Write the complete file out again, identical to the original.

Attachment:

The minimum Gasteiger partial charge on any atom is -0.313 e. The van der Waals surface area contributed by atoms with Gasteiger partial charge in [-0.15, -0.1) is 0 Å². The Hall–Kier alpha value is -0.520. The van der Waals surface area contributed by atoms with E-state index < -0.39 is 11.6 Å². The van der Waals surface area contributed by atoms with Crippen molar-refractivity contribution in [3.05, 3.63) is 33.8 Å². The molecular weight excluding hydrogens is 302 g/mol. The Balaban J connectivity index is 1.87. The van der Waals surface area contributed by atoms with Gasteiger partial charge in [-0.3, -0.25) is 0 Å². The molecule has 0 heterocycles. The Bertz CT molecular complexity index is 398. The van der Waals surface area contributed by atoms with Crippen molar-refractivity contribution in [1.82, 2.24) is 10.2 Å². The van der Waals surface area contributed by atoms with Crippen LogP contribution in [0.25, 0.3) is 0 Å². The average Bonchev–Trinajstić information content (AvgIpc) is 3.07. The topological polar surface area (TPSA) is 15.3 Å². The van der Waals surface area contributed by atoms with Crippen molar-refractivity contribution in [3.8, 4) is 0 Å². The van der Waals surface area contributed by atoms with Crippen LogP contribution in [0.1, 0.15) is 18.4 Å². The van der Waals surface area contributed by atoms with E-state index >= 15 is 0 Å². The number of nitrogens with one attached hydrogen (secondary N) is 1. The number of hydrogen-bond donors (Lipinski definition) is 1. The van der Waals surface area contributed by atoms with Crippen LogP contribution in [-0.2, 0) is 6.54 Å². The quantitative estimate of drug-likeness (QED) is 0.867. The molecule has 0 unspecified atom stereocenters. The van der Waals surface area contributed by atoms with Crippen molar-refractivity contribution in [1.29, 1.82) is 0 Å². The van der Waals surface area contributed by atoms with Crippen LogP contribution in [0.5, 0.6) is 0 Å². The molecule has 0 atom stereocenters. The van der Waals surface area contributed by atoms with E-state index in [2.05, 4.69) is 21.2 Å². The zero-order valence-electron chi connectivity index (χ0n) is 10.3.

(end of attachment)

The minimum Gasteiger partial charge on any atom is -0.313 e. The van der Waals surface area contributed by atoms with Gasteiger partial charge in [-0.15, -0.1) is 0 Å². The Hall–Kier alpha value is -0.520. The van der Waals surface area contributed by atoms with E-state index < -0.39 is 11.6 Å². The van der Waals surface area contributed by atoms with Crippen molar-refractivity contribution in [3.05, 3.63) is 33.8 Å². The molecular weight excluding hydrogens is 302 g/mol. The Balaban J connectivity index is 1.87. The van der Waals surface area contributed by atoms with Gasteiger partial charge in [-0.3, -0.25) is 0 Å². The molecule has 0 heterocycles. The Bertz CT molecular complexity index is 398. The van der Waals surface area contributed by atoms with Crippen molar-refractivity contribution in [1.82, 2.24) is 10.2 Å². The van der Waals surface area contributed by atoms with Crippen LogP contribution in [0.25, 0.3) is 0 Å². The average Bonchev–Trinajstić information content (AvgIpc) is 3.07. The topological polar surface area (TPSA) is 15.3 Å². The van der Waals surface area contributed by atoms with Crippen molar-refractivity contribution in [3.8, 4) is 0 Å². The van der Waals surface area contributed by atoms with Crippen LogP contribution in [0.1, 0.15) is 18.4 Å². The van der Waals surface area contributed by atoms with E-state index >= 15 is 0 Å². The number of nitrogens with one attached hydrogen (secondary N) is 1. The number of hydrogen-bond donors (Lipinski definition) is 1. The van der Waals surface area contributed by atoms with Crippen LogP contribution in [-0.2, 0) is 6.54 Å². The quantitative estimate of drug-likeness (QED) is 0.867. The molecule has 0 unspecified atom stereocenters. The van der Waals surface area contributed by atoms with Crippen molar-refractivity contribution in [1.29, 1.82) is 0 Å². The van der Waals surface area contributed by atoms with Crippen LogP contribution in [0.5, 0.6) is 0 Å². The molecule has 0 atom stereocenters. The van der Waals surface area contributed by atoms with E-state index in [2.05, 4.69) is 21.2 Å². The zero-order valence-electron chi connectivity index (χ0n) is 10.3.